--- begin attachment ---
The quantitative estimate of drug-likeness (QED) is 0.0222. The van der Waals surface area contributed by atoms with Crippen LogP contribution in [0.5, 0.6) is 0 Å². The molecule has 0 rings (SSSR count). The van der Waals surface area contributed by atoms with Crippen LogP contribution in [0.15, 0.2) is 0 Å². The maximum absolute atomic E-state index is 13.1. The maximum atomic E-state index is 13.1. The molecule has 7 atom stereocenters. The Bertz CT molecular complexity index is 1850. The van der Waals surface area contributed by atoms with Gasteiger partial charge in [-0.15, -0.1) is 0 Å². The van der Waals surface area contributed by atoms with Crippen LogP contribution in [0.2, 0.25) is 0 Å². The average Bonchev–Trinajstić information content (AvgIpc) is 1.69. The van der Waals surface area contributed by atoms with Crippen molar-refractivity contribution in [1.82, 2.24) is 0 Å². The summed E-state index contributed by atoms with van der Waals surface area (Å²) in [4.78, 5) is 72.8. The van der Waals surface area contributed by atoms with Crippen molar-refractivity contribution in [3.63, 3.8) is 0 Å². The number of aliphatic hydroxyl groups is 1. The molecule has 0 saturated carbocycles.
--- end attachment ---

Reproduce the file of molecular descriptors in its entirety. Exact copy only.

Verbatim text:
The quantitative estimate of drug-likeness (QED) is 0.0222. The van der Waals surface area contributed by atoms with Crippen LogP contribution in [0.5, 0.6) is 0 Å². The molecule has 0 rings (SSSR count). The van der Waals surface area contributed by atoms with Crippen LogP contribution in [0.15, 0.2) is 0 Å². The maximum absolute atomic E-state index is 13.1. The maximum atomic E-state index is 13.1. The molecule has 7 atom stereocenters. The Bertz CT molecular complexity index is 1850. The van der Waals surface area contributed by atoms with Gasteiger partial charge in [-0.15, -0.1) is 0 Å². The van der Waals surface area contributed by atoms with Crippen LogP contribution in [0.2, 0.25) is 0 Å². The average Bonchev–Trinajstić information content (AvgIpc) is 1.69. The van der Waals surface area contributed by atoms with Crippen molar-refractivity contribution in [1.82, 2.24) is 0 Å². The summed E-state index contributed by atoms with van der Waals surface area (Å²) in [4.78, 5) is 72.8. The van der Waals surface area contributed by atoms with Crippen molar-refractivity contribution in [3.63, 3.8) is 0 Å². The number of aliphatic hydroxyl groups is 1. The molecule has 0 saturated carbocycles.